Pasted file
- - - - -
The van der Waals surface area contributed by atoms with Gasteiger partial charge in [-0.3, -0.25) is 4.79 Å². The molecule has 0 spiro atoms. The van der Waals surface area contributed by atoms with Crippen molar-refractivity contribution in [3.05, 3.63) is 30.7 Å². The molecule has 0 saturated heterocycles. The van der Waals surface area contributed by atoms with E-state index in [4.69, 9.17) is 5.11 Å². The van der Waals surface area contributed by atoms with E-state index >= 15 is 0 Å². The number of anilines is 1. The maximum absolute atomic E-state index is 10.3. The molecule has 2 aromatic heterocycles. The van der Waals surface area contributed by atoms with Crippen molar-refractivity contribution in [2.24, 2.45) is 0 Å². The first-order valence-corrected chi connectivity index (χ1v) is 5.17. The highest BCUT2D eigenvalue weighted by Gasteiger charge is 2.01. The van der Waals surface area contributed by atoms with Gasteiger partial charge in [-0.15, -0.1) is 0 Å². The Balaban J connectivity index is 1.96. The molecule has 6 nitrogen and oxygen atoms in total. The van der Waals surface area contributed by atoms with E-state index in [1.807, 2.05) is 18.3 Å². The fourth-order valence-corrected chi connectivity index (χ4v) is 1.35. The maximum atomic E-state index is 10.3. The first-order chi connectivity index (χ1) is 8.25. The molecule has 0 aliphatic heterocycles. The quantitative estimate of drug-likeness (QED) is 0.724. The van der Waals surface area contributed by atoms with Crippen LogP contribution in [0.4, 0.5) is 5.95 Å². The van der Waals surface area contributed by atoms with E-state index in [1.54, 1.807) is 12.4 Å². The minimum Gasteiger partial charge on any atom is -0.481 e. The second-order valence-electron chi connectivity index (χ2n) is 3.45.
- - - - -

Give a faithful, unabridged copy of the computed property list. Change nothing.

The van der Waals surface area contributed by atoms with Gasteiger partial charge in [-0.3, -0.25) is 4.79 Å². The molecule has 0 spiro atoms. The van der Waals surface area contributed by atoms with Crippen molar-refractivity contribution in [3.05, 3.63) is 30.7 Å². The molecule has 0 saturated heterocycles. The van der Waals surface area contributed by atoms with E-state index in [4.69, 9.17) is 5.11 Å². The van der Waals surface area contributed by atoms with E-state index >= 15 is 0 Å². The number of anilines is 1. The maximum absolute atomic E-state index is 10.3. The molecule has 2 aromatic heterocycles. The van der Waals surface area contributed by atoms with Crippen molar-refractivity contribution in [2.24, 2.45) is 0 Å². The first-order valence-corrected chi connectivity index (χ1v) is 5.17. The highest BCUT2D eigenvalue weighted by Gasteiger charge is 2.01. The van der Waals surface area contributed by atoms with Gasteiger partial charge in [-0.15, -0.1) is 0 Å². The Balaban J connectivity index is 1.96. The molecule has 6 nitrogen and oxygen atoms in total. The van der Waals surface area contributed by atoms with E-state index in [1.807, 2.05) is 18.3 Å². The fourth-order valence-corrected chi connectivity index (χ4v) is 1.35. The maximum atomic E-state index is 10.3. The first-order chi connectivity index (χ1) is 8.25. The molecule has 0 aliphatic heterocycles. The quantitative estimate of drug-likeness (QED) is 0.724. The van der Waals surface area contributed by atoms with Crippen LogP contribution in [0.4, 0.5) is 5.95 Å². The van der Waals surface area contributed by atoms with E-state index in [1.54, 1.807) is 12.4 Å². The minimum Gasteiger partial charge on any atom is -0.481 e. The second-order valence-electron chi connectivity index (χ2n) is 3.45.